Seeing Tiger on TV got DODDS golf champ to pick up a club
Stars and Stripes October 14, 2004
NAVAL STATION ROTA, Spain — Four years ago, golf hadn’t reached Gilbert Mendez.
He played baseball and basketball.
Then he saw Tiger Woods.
Golf was suddenly cool. Watching the fist-pumping golf superstar on TV inspired him to play, like thousands of other kids who didn’t know the difference between a putter and a pitching wedge.
“I was watching him one day and actually had a baseball bat and a golf ball and I started putting with it,” Mendez said.
“I told my dad I wanted to play golf.”
Mendez, now 17 and a senior at Rota High School, hasn’t stopped playing.
And he keeps getting better and better.
In a relatively short period, Mendez has gone from smacking balls with a bat around his home to becoming one of the best prep golfers in Europe. He will attempt to defend his title this week in the Department of Defense Dependent Schools-Europe championship in Wiesbaden, Germany.
He should have a good shot if he continues to play as he has the past few weeks. He comes in with an improved short game and a level-headed approach to each round.
But he believes the competition is tougher this year.
“I know there are a lot more players out there that have improved,” he said. “I know I’ve improved, but it’s a totally different game out there. I’ve just got to do my best.”
The players who might give provide his stiffest competition are his teammates. Four of the six top golfers in Europe this season are from Rota, which has seven players in the top 25 in scoring average.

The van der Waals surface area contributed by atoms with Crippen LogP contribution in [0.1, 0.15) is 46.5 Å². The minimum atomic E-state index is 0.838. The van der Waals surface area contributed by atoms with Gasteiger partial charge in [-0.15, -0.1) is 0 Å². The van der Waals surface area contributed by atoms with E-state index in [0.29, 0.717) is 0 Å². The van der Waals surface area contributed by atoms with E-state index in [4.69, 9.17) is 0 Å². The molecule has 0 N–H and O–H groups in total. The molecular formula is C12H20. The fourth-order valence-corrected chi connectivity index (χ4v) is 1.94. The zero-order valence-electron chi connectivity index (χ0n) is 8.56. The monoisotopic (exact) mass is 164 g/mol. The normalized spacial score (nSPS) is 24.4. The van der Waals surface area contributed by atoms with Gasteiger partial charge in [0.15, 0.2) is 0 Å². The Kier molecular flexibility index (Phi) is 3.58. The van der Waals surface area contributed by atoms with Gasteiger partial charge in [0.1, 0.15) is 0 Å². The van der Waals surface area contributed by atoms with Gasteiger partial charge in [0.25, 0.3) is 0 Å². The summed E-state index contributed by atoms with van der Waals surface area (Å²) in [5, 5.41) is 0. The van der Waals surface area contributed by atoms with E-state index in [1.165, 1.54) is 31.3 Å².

Senior Jason Allard placed third last year and is leading Europe with a 47.5 Stableford point average. Stableford scoring awards points for double-bogeys and better. Allard’s average is just a half-point better than Mendez’s.
Juniors John Orem and Jim Connelly aren’t far behind, averaging 42 and 41, respectively. Having so many good players on the same team has made everyone better, Allard said.
“We probably have the best practices of the other teams because we push each other,” he said. “There’s a lot of guys that score well. Our practices get competitive and we have fun.”
Rota golf coach Greg Jacobs said Mendez and Allard are exact opposites in how they play. Little seems to rattle Mendez. He is calm and cool when under fire and relies heavily on his impressive short game. Allard is known for his ability to launch mammoth drives off the tee, but he has to learn to control his emotions sometimes, Jacobs said.
“They’re different,” Jacobs said. “This is power,” he said, pointing to Allard. “This is finesse,” he said, pointing to Mendez.
Both have the tools to play college golf if they are committed to the game, according to their coach.
“Potentially, they’re both, I would say Division II golfers, possibly Division I,” Jacobs said. “Both of them have the ability to make that other part that they need to work, and I think they can do it. It’s up to them.”
Mendez, who was mostly a self-taught golfer before coming to the team, would like to continue playing competitively. He said playing the game comes naturally even though his father isn’t a golfer and he wasn’t exposed to the game until he saw Woods on TV.
The days when he’s playing really well, such as the time he shot below par on the base course earlier this summer, keep him going and practicing to improve his shot-making skills.
“The good days make you want to come back and do it again and I know I can do it,” he said.